4. US on DPRK Nuclear Program

The Associated Press (“US Envoy Hopes N Korea Can Promise To End Nuclear Program,” Seoul, 02/06/04) reported that the US hopes the DPRK will promise to dismantle its nuclear weapons program later this month at critical six-nation talks aimed at easing tensions, a top US envoy said Friday. In a sign that the US and the ROK are coordinating an approach, the US Ambassador to the ROK, Thomas Hubbard, echoed the sentiment Friday in a New Year’s address to Korean reporters in Seoul. “We do hope to see in these talks a DPRK commitment to dismantle its nuclear program completely, verifiably and irreversibly,” Hubbard said. Once the DPRK’s commitment is established, Hubbard said, it is “possible to talk about various interim steps that might lead in that direction. Our hope and expectation is that the North Koreans will come clean on their entire nuclear weapons program. They need to acknowledge what they already acknowledged to us at one point. That is that they were pursuing not only the plutonium program in Yongbyon, but a separate HEU program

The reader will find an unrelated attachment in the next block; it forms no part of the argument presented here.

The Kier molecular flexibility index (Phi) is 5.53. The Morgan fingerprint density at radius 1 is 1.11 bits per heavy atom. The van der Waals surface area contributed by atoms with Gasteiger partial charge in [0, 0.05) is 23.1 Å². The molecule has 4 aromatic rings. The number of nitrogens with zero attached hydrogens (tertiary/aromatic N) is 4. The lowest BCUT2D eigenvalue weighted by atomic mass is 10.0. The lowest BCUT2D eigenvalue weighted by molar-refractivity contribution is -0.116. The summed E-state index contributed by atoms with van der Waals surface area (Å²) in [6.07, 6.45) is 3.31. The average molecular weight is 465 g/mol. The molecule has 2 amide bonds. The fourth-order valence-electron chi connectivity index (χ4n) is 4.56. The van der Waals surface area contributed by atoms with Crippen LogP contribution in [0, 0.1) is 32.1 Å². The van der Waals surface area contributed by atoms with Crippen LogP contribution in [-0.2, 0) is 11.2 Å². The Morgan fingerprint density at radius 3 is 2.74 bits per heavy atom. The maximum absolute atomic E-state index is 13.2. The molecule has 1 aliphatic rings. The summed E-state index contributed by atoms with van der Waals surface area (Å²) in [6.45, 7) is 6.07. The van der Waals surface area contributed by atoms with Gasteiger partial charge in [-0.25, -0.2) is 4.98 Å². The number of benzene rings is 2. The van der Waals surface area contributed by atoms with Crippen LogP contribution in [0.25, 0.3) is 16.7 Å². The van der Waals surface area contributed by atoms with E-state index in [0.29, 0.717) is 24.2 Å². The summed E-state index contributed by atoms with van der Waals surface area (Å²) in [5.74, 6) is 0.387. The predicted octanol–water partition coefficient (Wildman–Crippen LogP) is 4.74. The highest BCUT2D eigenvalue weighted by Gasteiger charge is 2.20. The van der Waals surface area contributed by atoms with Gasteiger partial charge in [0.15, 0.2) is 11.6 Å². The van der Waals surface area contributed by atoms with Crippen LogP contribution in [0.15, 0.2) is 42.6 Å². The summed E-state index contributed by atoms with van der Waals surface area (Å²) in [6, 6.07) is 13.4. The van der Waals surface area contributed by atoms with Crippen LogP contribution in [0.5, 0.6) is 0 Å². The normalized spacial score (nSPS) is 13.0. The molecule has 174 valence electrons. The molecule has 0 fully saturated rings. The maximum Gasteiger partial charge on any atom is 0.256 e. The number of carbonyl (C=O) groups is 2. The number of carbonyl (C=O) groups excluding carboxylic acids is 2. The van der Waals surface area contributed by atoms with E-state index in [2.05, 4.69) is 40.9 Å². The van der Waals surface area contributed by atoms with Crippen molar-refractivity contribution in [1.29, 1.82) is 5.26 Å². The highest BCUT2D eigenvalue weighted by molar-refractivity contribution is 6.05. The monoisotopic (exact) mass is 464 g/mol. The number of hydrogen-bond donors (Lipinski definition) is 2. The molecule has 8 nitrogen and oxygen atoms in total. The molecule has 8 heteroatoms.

5. ROK DPRK Humanitarian Aid

Korea Herald (Kim So-young, “SEOUL OFFERS RICE AID TO N. KOREA; TWO KOREAS AGREE TO HOLD HIGH-LEVEL MILITARY TALKS SOON,” 02/07/04) reported that the ROK promised to provide about 1 million tons of rice this year to North Korea during ministerial talks that ended in Seoul yesterday, a reliable government source said. “We agreed to send about 1 million tons of rice, including direct assistance and provision through international agencies, to the North,” the source said, asking not to be named. The ROK government also agreed to provide 200,000 tons of fertilizer to the DPRK for the spring seeding season, the source and other officials said. But Deputy Minister for Unification Policy Shin Eon-sang, spokesman for the ROK delegation to the inter-Korean talks, denied the accounts, saying the DPRK did not ask for rice aid. He said there was only request for fertilizer and that the ROK was positively considering it.

6. DPRK-Iraq Nuclear Negotiations